15 Things You Need To STOP Teaching Girls
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Politics and Activism

15 Things You Need To STOP Teaching Girls

Empowerment starts young.

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15 Things You Need To STOP Teaching Girls

The phrases "for a girl" and "like a girl"

I'm sure we've all heard it at some point in our lives. "You're smart... for a girl," "you're athletic... for a girl," or "you run... like a girl," "you throw... like a girl." These phrases are always used to shame boys and simultaneously degrade the talent and skill of girls. It implies that everything girls do is lesser and that boys should be disappointed by the idea of being like that.

When girls play sports, it's somehow lesser. 

I could write an entire article about being a girl in sports, but this mindset is just so infuriating. When people call it "ladies'" soccer, for example, they seem to be implying that the sport is somehow inferior or different because women are the ones playing it. It's something I heard my entire life playing sports, and I don't want that ideology to continue.

"Cover yourself, you're distracting the boys!"

This, to me, is one of the worst ones. Schools (with and without dress codes) are major culprits of sexualizing girls from a young age. Even at a school where I had knee-length skirts and sweaters, people told me to cross and cover my legs, hide my shoulders, my back, my chest. Nothing was to be seen because men could not control their desires. This kind of mindset ties directly into rape culture, and it creates a dangerous narrative that needs to end.

Slut-shaming

From the moment they learn about sex, society shoves far too many expectations down the throats of girls. Don't be an easy slut, but no one wants a prude. Don't have a body count but also be good in bed. Save your virginity for your husband, you can never get it back. Sleeping around is disgusting. The list goes on. What's the most frustrating about this is how men are rarely criticized for any of these things. They're actually applauded.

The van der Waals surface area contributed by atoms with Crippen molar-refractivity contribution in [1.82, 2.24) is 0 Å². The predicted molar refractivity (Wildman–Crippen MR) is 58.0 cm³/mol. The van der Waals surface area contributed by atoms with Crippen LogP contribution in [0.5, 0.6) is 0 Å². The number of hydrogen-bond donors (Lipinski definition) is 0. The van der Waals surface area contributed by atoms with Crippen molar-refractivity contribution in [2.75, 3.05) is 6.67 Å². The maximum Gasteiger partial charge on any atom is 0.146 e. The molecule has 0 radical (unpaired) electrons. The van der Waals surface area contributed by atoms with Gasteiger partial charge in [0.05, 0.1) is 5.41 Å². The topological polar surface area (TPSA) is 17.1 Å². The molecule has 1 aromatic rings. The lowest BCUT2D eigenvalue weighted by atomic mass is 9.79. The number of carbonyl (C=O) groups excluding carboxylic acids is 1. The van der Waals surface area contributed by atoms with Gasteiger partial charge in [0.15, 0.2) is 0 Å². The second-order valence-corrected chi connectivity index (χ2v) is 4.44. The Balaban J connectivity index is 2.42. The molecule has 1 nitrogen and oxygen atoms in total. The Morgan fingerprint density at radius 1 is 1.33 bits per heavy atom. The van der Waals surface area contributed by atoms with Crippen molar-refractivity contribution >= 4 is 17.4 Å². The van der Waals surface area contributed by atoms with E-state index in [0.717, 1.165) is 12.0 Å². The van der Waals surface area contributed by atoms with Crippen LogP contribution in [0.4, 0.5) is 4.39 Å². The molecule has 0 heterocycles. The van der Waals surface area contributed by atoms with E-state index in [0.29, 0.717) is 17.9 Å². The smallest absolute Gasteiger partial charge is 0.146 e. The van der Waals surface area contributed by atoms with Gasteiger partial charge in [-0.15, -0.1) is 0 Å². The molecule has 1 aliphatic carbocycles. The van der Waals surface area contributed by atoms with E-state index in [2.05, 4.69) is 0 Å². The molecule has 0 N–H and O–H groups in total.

"He's mean because he likes you."

I heard this as a child, and it never really occurred to me how twisted it was until I was much older. Maybe the reason so many girls choose men who treat them poorly is that we're slowly indoctrinated as children to believe that harm should be equated with affection. Insane.

"You're such a pretty girl."

There's nothing wrong with complimenting people, but far too often I've noticed that girls are complimented more on their appearance than anything else. As a result, they learn that their physical features give them worth which is what leads to poor self-esteem and sense of worth. Compliment their mind, their work, their talent. That's far more important.

They need to smile all the time.

Simone Biles was once asked by a reporter why she didn't smile more during her routines, and she replied, "Smiling doesn't win me gold medals." I can't think of a better way to put it. There's such a ridiculous expectation for girls to constantly smile because "happy girls are the most beautiful." We shouldn't have to smile any more than men do.

"Don't eat that."